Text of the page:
Salmon can swim free once more down the currents of the Eel River. The long abandoned 8-foot-high Cedar Creek Dam was finally removed through the collaboration of Caltrout and the State Department of Fish and Wildlife.
Darren Meirau, the Northcoast Director for Caltrout and the project’s manager, explained the history of the dam.
“The barrier was a concrete dam built in the late 1940s as part of the Cedar Creek Experimental Fish Hatchery,” he said. “It was built by the Department of Fish and Game at the time. They were experimenting with hatchery operations and the release of salmon and steelhead into the South Fork Eel River to determine the size that needed to be released to maximize the returning adults.”
The dam, which once existed to help local fish populations, now served only to hinder salmon and steelheads in their yearly migrations. Plans to remove the dam began as early as 2017 when studies officially confirmed the negative impacts of its continued existence.
“It turns out that Cedar Creek is incredibly important in the South Fork Eel River.,” Meirau said. “The watershed is very unique. It has [a serpentinite soil geology] that stores groundwater at a higher rate than other watersheds in the [Eel River]. So, consequently in the summertime, it has higher sustained base flow of cold-water coming in.”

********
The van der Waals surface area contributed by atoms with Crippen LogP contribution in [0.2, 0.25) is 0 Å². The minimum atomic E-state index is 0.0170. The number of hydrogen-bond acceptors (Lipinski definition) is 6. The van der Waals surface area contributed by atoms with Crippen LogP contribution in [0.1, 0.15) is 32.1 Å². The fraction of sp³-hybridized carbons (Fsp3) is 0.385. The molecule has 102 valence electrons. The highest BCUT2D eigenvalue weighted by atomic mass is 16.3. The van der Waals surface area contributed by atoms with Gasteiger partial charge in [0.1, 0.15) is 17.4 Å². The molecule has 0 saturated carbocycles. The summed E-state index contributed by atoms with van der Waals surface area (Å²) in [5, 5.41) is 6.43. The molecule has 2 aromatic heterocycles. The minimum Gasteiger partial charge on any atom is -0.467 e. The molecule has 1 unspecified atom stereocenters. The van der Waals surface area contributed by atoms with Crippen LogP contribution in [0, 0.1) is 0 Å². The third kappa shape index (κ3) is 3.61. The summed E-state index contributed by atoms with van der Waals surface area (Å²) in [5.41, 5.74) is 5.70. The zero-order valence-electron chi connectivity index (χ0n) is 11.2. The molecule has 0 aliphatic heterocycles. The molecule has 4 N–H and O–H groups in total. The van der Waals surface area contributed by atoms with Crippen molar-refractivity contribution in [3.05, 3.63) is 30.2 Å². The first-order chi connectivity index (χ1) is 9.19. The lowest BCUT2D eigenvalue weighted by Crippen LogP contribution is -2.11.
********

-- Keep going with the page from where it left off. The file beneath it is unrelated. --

The removal process itself took almost 3 months and required fish biologists to safely remove all fish and amphibians from the area before deconstruction could begin.
The project has already proved to be wildly successful. Earlier this month Caltrout staff had already observed adult Chinook salmon spawning above the former dam’s location.
“It was welcomed news for sure,” Meirau said. “We did a fair amount of recontouring of the channel after the dam was taken out so that we could ensure some potential for fish passage, but you never know. It responded really well and the fact that we saw Chinook above that was really great news.”
This has been Matthew Taylor with Redwood News.